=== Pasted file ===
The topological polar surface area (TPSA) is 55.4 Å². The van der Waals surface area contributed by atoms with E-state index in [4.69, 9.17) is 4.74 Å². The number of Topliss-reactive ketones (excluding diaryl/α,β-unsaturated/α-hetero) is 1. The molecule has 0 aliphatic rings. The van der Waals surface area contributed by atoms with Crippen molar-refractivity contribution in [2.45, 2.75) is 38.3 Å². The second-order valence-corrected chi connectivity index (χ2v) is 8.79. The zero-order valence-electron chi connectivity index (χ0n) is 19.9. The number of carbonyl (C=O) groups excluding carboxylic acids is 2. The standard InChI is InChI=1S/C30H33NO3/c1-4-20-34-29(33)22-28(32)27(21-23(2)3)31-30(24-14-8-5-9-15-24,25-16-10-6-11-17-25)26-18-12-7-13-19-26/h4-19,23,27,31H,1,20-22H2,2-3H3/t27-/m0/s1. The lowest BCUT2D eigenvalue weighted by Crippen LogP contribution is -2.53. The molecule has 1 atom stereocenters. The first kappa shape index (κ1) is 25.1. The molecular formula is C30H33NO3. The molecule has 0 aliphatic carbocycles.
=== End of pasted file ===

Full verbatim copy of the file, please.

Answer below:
The topological polar surface area (TPSA) is 55.4 Å². The van der Waals surface area contributed by atoms with E-state index in [4.69, 9.17) is 4.74 Å². The number of Topliss-reactive ketones (excluding diaryl/α,β-unsaturated/α-hetero) is 1. The molecule has 0 aliphatic rings. The van der Waals surface area contributed by atoms with Crippen molar-refractivity contribution in [2.45, 2.75) is 38.3 Å². The second-order valence-corrected chi connectivity index (χ2v) is 8.79. The zero-order valence-electron chi connectivity index (χ0n) is 19.9. The number of carbonyl (C=O) groups excluding carboxylic acids is 2. The standard InChI is InChI=1S/C30H33NO3/c1-4-20-34-29(33)22-28(32)27(21-23(2)3)31-30(24-14-8-5-9-15-24,25-16-10-6-11-17-25)26-18-12-7-13-19-26/h4-19,23,27,31H,1,20-22H2,2-3H3/t27-/m0/s1. The lowest BCUT2D eigenvalue weighted by Crippen LogP contribution is -2.53. The molecule has 1 atom stereocenters. The first kappa shape index (κ1) is 25.1. The molecular formula is C30H33NO3. The molecule has 0 aliphatic carbocycles.